A-2808 – sponsored by Giblin, Eustace, Riley and Benson – would direct the Secretary of Higher Education to study the prevalence, cost, and quality of on-line courses compared to traditional classroom courses offered by institutions of higher education.
“Online schools are popping up more and more these days offering lots of promises to students who may not have the time or money to attend a traditional college,” said Eustace (D-Bergen/Passaic). “This bill will help create some consumer protections for prospective students considering an online alternative.”
A-2811 – sponsored by Cryan, Riley, Mazzeo and Pinkin – would prohibit four-year public and independent institutions of higher education from requiring students to purchase meal plans and permit the institutions to only offer meal plans in the form of a spending allowance.
“More often than not, students and their parents spend far more than they need to on college food costs because of the lack of flexibility when it comes to purchasing meal plans,” said Mazzeo (D-Atlantic). “For some, this just adds to the debt they take with them when they graduate and for others it’s an outright disincentive to even go to college. We need to change that.”
“This is just one example of where college needs to catch up with the times and adapt to students’ needs and wants,” said Pinkin (D-Middlesex). “Allowing students to eat where they want will add flexibility and affordability to their lives and eliminate one more growing cost among the many that continue to add up to the total price of higher education.”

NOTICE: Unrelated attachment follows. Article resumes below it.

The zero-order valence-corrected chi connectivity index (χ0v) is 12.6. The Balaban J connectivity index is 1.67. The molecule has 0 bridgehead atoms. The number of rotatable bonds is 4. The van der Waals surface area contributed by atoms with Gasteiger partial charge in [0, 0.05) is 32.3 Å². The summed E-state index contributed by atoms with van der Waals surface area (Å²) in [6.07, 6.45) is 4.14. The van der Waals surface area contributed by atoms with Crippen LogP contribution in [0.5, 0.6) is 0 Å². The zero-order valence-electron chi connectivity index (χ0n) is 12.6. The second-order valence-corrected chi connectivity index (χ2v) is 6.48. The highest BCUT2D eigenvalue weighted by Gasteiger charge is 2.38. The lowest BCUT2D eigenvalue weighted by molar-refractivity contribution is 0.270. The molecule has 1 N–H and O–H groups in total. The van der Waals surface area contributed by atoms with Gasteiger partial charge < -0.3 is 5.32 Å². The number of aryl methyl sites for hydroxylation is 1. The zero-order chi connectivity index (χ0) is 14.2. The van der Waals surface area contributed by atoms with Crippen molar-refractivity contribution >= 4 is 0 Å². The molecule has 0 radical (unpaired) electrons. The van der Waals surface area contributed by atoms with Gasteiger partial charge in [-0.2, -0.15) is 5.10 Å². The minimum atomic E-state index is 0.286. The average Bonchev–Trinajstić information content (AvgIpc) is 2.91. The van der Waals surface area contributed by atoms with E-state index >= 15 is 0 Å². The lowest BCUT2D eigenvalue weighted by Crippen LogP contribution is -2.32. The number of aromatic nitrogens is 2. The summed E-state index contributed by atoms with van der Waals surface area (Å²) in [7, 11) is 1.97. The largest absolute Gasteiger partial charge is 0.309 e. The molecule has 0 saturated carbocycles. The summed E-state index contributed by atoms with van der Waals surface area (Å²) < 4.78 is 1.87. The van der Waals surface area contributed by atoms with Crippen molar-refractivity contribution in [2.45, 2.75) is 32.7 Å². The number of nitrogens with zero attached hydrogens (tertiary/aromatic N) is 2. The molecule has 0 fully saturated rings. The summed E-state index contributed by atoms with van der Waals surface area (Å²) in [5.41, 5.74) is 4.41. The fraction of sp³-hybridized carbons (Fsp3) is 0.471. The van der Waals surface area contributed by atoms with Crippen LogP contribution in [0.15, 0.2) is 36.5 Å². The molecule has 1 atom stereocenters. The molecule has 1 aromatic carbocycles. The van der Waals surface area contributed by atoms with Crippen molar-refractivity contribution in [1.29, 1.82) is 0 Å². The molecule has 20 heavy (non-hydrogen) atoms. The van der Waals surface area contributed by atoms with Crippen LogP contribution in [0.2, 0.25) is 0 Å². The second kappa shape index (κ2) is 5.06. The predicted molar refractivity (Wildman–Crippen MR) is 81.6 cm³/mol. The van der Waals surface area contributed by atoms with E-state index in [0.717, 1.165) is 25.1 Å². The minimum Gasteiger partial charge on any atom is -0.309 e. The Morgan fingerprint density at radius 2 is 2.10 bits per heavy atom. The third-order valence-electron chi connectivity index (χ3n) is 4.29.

A-2813 – sponsored by Cryan, Burzichelli, Riley, Benson, and Garcia – would require the closure of a four-year public institution of higher education that fails to achieve a six-year graduation rate of at least 50 percent for full-time undergraduate students.
“Before we can require greater accountability from students, we have to require greater accountability from our schools,” added Cryan. “As it stands now, the graduation rate at some of the schools throughout our state are atrocious. That needs to change and it needs to start with accountability on the part of schools.”
“Essentially this is like having colleges offer a warranty on their product,” said Burzichelli (D-Cumberland/Gloucester/Salem). “If schools risk closure for not maintaining a certain graduation rate, you know they will make every effort to ensure students receive a better quality education, and consequently, greater peace of mind in the end.”
A-2816 – sponsored by Cryan, Riley, Pinkin and Lagana – would require the State Auditor to conduct an audit of the fees charged by public institutions of higher education.
“Fees can be an easy way for colleges to downplay the true cost of tuition,” added Riley. “This audit will help create more transparency and allow current and prospective students to see where their money is truly going.”
“There are a myriad of fees that can be tacked onto the base price of college and add up significantly,” said Lagana (D-Bergen/Passaic). “This will help students and their parents get a better handle on these fees to determine the true cost of college and whether they can afford it or not.”
A-2818- sponsored by Stender, Riley, Cryan and Lagana – would require certain undergraduate students to file a degree plan and require public institutions of higher education to develop a pathway systems to graduation.
“This will help put students on a clearer path towards their intended goal and prevent them from getting lost in the shuffle of anonymity that often accompanies the earlier years of college,” said Stender (D-Middlesex/Somerset/Union). “This bill strikes a healthy balance by requiring students and colleges to work together to create a focused plan for degree attainment.”